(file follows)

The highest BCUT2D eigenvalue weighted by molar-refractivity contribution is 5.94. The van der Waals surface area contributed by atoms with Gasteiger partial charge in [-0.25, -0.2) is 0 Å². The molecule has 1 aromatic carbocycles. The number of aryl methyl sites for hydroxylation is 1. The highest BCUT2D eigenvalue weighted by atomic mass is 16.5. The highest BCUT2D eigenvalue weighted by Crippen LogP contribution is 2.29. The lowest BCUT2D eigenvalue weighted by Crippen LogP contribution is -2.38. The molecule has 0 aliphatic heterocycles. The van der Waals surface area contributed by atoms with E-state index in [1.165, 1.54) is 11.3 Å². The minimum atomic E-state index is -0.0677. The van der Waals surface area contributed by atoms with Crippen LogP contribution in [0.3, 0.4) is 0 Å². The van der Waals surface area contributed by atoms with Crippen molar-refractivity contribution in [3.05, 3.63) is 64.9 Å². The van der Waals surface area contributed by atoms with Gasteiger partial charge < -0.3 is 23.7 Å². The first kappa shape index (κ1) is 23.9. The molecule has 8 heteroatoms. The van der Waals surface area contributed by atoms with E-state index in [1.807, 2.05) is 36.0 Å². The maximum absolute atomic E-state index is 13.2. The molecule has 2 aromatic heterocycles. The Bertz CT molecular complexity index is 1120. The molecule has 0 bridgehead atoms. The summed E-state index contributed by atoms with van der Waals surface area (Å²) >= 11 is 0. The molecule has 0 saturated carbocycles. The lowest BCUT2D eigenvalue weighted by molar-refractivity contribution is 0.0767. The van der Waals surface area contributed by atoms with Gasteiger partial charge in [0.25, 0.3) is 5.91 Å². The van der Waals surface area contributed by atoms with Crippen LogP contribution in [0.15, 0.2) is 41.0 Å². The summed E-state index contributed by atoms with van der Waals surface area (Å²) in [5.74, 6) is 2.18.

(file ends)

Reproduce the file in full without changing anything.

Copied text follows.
The highest BCUT2D eigenvalue weighted by molar-refractivity contribution is 5.94. The van der Waals surface area contributed by atoms with Gasteiger partial charge in [-0.25, -0.2) is 0 Å². The molecule has 1 aromatic carbocycles. The number of aryl methyl sites for hydroxylation is 1. The highest BCUT2D eigenvalue weighted by atomic mass is 16.5. The highest BCUT2D eigenvalue weighted by Crippen LogP contribution is 2.29. The lowest BCUT2D eigenvalue weighted by Crippen LogP contribution is -2.38. The molecule has 0 aliphatic heterocycles. The van der Waals surface area contributed by atoms with E-state index in [1.165, 1.54) is 11.3 Å². The minimum atomic E-state index is -0.0677. The van der Waals surface area contributed by atoms with Crippen LogP contribution in [0.3, 0.4) is 0 Å². The van der Waals surface area contributed by atoms with Crippen molar-refractivity contribution in [3.05, 3.63) is 64.9 Å². The van der Waals surface area contributed by atoms with Gasteiger partial charge < -0.3 is 23.7 Å². The first kappa shape index (κ1) is 23.9. The molecule has 8 heteroatoms. The van der Waals surface area contributed by atoms with E-state index in [1.807, 2.05) is 36.0 Å². The maximum absolute atomic E-state index is 13.2. The molecule has 2 aromatic heterocycles. The Bertz CT molecular complexity index is 1120. The molecule has 0 bridgehead atoms. The summed E-state index contributed by atoms with van der Waals surface area (Å²) >= 11 is 0. The molecule has 0 saturated carbocycles. The lowest BCUT2D eigenvalue weighted by molar-refractivity contribution is 0.0767. The van der Waals surface area contributed by atoms with Gasteiger partial charge in [0.25, 0.3) is 5.91 Å². The van der Waals surface area contributed by atoms with Crippen LogP contribution in [0.15, 0.2) is 41.0 Å². The summed E-state index contributed by atoms with van der Waals surface area (Å²) in [5.74, 6) is 2.18.